For nearly 40 years one of the courts at The University of New Mexico's Johnson Gym has stayed dedicated to one specific group of basketball players called, Noontime Legends.
“It started out as just a group of guys who rather play ball than eat lunch at noontime,” said Tim Gutierrez, associate vice president of Student Services.
Now, a documentary honoring the league will premier in the SUB Theater at 2 p.m., Saturday, Feb. 1, 2020.
The group of UNM faculty and staff get together twice a week for a noontime basketball game, and some of them have been playing for nearly 40 years. On a good day the league can draw anywhere form 25 to 30 players.
“Some of the guys would like to meet every day of the week, but for some of us who are a little older, twice a week is about all we can do," Gutierrez said.
The level of play varies and so do the players' ages.
“It’s remarkable enough that such a broad range of ages are able to gather and execute fast-paced, full-court, competitive basketball games,” said Paul Ingles, radio producer for KUNM. “But it’s also that the group consists of such a broad range of workers from all corners of the campus community. We have plumbers, electricians, professors, researchers, librarians, accountants, University vice presidents and representatives of almost every ethnicity you can think of.”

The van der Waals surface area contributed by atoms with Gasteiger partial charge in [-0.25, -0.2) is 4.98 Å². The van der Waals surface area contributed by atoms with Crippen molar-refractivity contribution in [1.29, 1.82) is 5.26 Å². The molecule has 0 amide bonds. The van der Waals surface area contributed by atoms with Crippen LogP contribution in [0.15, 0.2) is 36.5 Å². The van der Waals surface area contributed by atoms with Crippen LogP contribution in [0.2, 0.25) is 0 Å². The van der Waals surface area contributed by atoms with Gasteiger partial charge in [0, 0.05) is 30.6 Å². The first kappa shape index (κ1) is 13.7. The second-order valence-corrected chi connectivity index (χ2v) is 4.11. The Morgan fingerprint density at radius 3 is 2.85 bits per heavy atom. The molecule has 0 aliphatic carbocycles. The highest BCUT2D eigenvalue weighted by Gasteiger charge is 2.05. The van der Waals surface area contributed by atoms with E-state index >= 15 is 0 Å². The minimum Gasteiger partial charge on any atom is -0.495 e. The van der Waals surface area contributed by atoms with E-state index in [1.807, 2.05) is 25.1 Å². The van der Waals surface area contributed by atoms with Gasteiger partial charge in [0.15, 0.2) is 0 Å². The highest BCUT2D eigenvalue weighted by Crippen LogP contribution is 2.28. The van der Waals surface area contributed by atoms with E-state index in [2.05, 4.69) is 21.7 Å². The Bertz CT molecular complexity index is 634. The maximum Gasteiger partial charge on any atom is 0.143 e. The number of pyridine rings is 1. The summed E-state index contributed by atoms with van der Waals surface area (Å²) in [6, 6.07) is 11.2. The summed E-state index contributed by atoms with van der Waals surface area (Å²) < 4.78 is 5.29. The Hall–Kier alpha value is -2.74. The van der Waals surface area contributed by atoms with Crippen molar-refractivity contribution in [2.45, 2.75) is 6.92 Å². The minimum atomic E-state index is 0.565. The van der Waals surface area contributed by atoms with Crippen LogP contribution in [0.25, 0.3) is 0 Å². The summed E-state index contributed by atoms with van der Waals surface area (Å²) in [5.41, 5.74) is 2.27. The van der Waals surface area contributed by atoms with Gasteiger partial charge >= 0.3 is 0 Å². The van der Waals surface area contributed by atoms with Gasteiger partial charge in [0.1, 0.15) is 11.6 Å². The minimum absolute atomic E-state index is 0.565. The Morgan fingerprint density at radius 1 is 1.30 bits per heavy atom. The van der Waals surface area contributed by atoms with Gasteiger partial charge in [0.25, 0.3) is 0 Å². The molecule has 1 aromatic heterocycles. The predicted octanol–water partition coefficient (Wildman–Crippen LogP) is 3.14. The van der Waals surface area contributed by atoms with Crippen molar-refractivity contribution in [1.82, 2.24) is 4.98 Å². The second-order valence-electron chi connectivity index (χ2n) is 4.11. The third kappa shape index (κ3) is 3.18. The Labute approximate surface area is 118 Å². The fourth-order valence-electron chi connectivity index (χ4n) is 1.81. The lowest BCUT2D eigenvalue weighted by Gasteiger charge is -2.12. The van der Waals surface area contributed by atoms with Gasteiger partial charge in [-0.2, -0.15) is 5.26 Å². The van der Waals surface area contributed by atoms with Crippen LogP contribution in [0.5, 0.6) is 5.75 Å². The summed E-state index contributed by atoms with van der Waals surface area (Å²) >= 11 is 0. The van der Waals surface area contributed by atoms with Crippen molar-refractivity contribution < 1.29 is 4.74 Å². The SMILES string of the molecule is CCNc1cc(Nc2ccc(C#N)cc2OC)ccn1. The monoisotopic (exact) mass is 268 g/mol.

Gutierrez said in the 1980s the group coined the phrase Noontime Legends, and it stuck. UNM's Recreational Services even lists the league as a program on its website, describing Noontime Legends as "an informal, semi-competitive basketball league for UNM faculty and staff with the emphasis being on fun, fitness and friendship."
"After about 10 years or so the game started to become a little more competitive," Gutierrez said. "We were all ‘legends’ in our own minds, so we decided to call ourselves the Noontime Legends.”
The group has lost two of its players over the years. UNM English Professor Hector Torres was murdered in 2010. Daniel Sanchez, a UNM electrician, died five years later in a motorcycle crash, when he was hit by a drunk driver.
"Daniel's family came out shortly after he passed to visit us because they knew about the relationship we had with him," Gutierrez said. "That's what this league has done, it's brought us all closer together."
“Since losing Daniel and Hector it’s really changed how I feel about this group," Ingles said. "When I do see them, twice a week, I want to put my arms around them and give them the biggest hug possible.”
Ingles, who is also the documentary's filmmaker, said he hopes the documentary expresses more than the obvious points of fun, fitness and fraternity. He spent hours interviewing 25 of the players to explore, what he calls, the “zen” of the game and this group.
“I do think that basketball is one of those workshops for life,” UNM Professor Richard Wood said. "It’s complex, because it involves other people. You have to make choices in the moment, not just about basketball but about how you’re going to relate to this guy who just fouled you.”